In a games
industry obsessed with direct competition, co-operative play is generally
overlooked. Despite the odd high profile game featuring co-operative modes or
elements, (Halo and San Andreas spring to mind), co-operation is
at best seen as an optional extra in game design. At a time when we are hurting
for alternative game evangelists; for new ways to drive awareness and interest
in new games, is co-operative play more valuable than the industry recognises?
for this piece was twofold. Firstly, showing my wife Shadow of the Colossus
this weekend lead to us starting a two player game of Ico (my wife
was unsurprisingly not enamoured of a game whose play is essentially crippling
giant animals, no matter how beautifully rendered). I doubt we’ll play much of it, because the pace of play in Ico
is extremely slow, but it was interesting to explore the co-op mode briefly. Secondly,
we finally made the time to complete Klonoa 2: Lunatea’s Veil, a game
with a highly unusual asymmetric co-op mode.
What is a co-op mode, or a co-operative game? Basically, these terms are generally used to refer to any game situation in which the primary relationship between the players is supportive rather than antagonistic. The players generally work together to achieve goals and competitive elements (if any) are minimised.
basic form of this kind of play is the team game. A typical team game is
based around each player having the same capabilities; in essence, the game
provides multiple avatars, one for each player. One of the first games to
support this style of play was Gauntlet, which back in 1985 re-energised
arcade revenues with its canny re-imagining of the basic tabletop role-playing
clichés in a game which was one of the first ‘pump and play’ games (requiring
players to feed it coins to keep playing).
Mostly, we see two player team games which we could term partner games - like the co-op mode in Halo, the two player rampages in San Andreas, or the old school style of games like Contra (recently revived in Alien Hominid). In a partner game, it is usually possible for the players to play independently, co-operating only when a particularly difficult problem blocks their path. This makes these games easy to play, but it also means that the co-operative elements tend to be sidelined. The players are essentially still playing an agonistic game – they just happen to have an ally.
partner games take this further, usually by exploiting some measure of
asymmetry to define separate roles. One example is the explicitly co-operative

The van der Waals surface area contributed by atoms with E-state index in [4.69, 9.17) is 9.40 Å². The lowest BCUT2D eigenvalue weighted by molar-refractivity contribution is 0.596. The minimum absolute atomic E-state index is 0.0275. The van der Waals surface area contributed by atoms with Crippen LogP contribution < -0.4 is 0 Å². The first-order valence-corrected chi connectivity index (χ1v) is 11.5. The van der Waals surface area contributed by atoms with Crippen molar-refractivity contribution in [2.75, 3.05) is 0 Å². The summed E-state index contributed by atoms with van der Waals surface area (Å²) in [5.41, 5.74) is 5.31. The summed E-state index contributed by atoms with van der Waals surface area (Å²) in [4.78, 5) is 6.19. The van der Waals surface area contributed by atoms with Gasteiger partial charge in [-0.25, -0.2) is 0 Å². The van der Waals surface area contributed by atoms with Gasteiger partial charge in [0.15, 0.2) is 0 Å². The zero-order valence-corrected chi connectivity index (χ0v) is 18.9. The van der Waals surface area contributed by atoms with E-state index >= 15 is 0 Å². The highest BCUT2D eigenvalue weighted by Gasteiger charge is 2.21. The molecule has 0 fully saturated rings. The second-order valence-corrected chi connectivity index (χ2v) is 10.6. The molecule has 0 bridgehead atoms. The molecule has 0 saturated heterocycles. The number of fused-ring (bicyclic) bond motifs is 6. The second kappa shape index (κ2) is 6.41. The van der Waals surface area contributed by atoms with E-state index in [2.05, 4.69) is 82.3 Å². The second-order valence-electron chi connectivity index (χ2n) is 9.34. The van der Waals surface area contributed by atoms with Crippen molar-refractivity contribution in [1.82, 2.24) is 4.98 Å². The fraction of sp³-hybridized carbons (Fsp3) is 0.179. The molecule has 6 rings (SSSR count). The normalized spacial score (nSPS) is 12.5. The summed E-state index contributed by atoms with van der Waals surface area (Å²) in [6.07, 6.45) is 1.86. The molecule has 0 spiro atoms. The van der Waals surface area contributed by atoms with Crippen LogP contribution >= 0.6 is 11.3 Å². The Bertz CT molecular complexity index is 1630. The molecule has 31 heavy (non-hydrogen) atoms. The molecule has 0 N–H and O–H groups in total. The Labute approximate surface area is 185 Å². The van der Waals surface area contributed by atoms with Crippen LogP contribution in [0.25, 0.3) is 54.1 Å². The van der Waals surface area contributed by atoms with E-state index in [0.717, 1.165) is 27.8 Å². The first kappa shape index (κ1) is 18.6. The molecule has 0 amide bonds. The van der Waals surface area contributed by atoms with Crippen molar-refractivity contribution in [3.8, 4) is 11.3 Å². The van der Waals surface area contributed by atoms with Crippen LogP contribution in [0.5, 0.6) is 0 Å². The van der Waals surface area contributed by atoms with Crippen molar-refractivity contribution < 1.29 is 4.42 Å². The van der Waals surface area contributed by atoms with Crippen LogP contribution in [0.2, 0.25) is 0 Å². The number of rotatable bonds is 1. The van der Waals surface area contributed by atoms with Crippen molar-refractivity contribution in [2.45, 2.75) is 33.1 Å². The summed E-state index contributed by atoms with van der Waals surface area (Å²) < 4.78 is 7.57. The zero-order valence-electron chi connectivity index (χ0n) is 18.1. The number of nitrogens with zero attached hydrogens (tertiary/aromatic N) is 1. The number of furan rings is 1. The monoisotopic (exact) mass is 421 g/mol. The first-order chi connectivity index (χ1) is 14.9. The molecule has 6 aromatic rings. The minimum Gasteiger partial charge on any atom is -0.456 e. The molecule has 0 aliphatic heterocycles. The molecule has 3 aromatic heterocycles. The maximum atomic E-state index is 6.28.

play of Kuri Kuri Mix which can only be played two players working
together (or by a single player with exceptional skills!) The two avatars have
identical capabilities, but the game world is bifurcated into two parallel
paths – each player works down their own path. Switches and puzzles in each single
path allow the player in the other path to advance. The game is entertaining
and different, but suffered greatly because it could only be enjoyed
with two players. (There are in general terms many more players playing alone
than playing together, so games which require two players to be played tend to
Ico also works as a partner game, and is asymmetric. Here, the asymmetry is in the avatar abilities: Ico is the more capable character, being capable of fighting, climbing, falling and carrying. Yorda, by comparison, is only capable of climbing and carrying. Sadly, the game camera is intolerably unworkable. Whomever plays Yorda faces an exceptionally bumpy ride in terms of frequently not being able to see their avatar on screen.
in general tend to exploit asymmetry in avatar abilities. Gauntlet has
its classic roles of warrior, wizard, valkyrie and elf (archer in more recent
versions), for instance. Project Eden, which is structured more like a
puzzle-driven adventure, has four characters with radically different abilities
as the basis of its play. (Given that the adventure style of play seems to be a
good fit to introverted play, the four player co-operative mode for this game
has seen little use, which is a shame as it is where the game comes into its
own). The Conflict games offer similar play but with gameplay based
around simple tactical scenarios, and largely devoid of puzzles.
Also, team games have a tendency to include competitive elements, perhaps because the development team didn’t know how to design a game any other way. In Gauntlet, competition over food is common, and the ‘It’ levels devolve into direct competition. Similarly, The Legend of Zelda: Four Swords has the players competing for rankings at the end of each level. Presumably, there are some players for whom this is a spur to play – it is doubtful that a co-operative game genuinely benefits from being tied so directly to competition.